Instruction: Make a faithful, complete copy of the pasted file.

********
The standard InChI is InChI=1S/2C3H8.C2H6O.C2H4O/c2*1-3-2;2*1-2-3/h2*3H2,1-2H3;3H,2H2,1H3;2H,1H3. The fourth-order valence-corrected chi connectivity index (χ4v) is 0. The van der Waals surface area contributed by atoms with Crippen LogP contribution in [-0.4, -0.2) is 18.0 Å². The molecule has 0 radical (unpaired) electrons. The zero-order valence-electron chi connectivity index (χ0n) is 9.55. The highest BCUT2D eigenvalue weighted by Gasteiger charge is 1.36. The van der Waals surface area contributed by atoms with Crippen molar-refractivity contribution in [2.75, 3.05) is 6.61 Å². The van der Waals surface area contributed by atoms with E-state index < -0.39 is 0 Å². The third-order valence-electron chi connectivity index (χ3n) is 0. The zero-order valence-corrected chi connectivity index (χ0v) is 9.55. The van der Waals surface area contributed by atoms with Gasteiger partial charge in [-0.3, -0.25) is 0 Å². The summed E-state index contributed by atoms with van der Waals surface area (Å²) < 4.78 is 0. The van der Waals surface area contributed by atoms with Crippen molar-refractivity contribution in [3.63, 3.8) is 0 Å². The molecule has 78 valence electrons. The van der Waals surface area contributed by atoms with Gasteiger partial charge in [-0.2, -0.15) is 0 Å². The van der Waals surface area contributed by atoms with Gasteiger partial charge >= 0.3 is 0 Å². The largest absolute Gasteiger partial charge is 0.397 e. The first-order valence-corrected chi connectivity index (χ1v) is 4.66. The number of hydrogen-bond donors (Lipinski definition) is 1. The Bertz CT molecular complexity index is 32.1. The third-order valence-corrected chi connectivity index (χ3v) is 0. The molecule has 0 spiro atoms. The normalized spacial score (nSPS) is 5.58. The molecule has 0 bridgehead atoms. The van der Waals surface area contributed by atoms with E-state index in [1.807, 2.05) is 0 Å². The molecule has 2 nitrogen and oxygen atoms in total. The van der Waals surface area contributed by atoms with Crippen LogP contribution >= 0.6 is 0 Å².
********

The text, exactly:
The standard InChI is InChI=1S/2C3H8.C2H6O.C2H4O/c2*1-3-2;2*1-2-3/h2*3H2,1-2H3;3H,2H2,1H3;2H,1H3. The fourth-order valence-corrected chi connectivity index (χ4v) is 0. The van der Waals surface area contributed by atoms with Crippen LogP contribution in [-0.4, -0.2) is 18.0 Å². The molecule has 0 radical (unpaired) electrons. The zero-order valence-electron chi connectivity index (χ0n) is 9.55. The highest BCUT2D eigenvalue weighted by Gasteiger charge is 1.36. The van der Waals surface area contributed by atoms with Crippen molar-refractivity contribution in [2.75, 3.05) is 6.61 Å². The van der Waals surface area contributed by atoms with E-state index < -0.39 is 0 Å². The third-order valence-electron chi connectivity index (χ3n) is 0. The zero-order valence-corrected chi connectivity index (χ0v) is 9.55. The van der Waals surface area contributed by atoms with Gasteiger partial charge in [-0.3, -0.25) is 0 Å². The summed E-state index contributed by atoms with van der Waals surface area (Å²) < 4.78 is 0. The van der Waals surface area contributed by atoms with Crippen molar-refractivity contribution in [3.63, 3.8) is 0 Å². The molecule has 78 valence electrons. The van der Waals surface area contributed by atoms with Gasteiger partial charge in [-0.2, -0.15) is 0 Å². The van der Waals surface area contributed by atoms with Gasteiger partial charge >= 0.3 is 0 Å². The largest absolute Gasteiger partial charge is 0.397 e. The first-order valence-corrected chi connectivity index (χ1v) is 4.66. The number of hydrogen-bond donors (Lipinski definition) is 1. The Bertz CT molecular complexity index is 32.1. The third-order valence-corrected chi connectivity index (χ3v) is 0. The molecule has 0 spiro atoms. The normalized spacial score (nSPS) is 5.58. The molecule has 0 bridgehead atoms. The van der Waals surface area contributed by atoms with E-state index in [1.807, 2.05) is 0 Å². The molecule has 2 nitrogen and oxygen atoms in total. The van der Waals surface area contributed by atoms with Crippen LogP contribution >= 0.6 is 0 Å².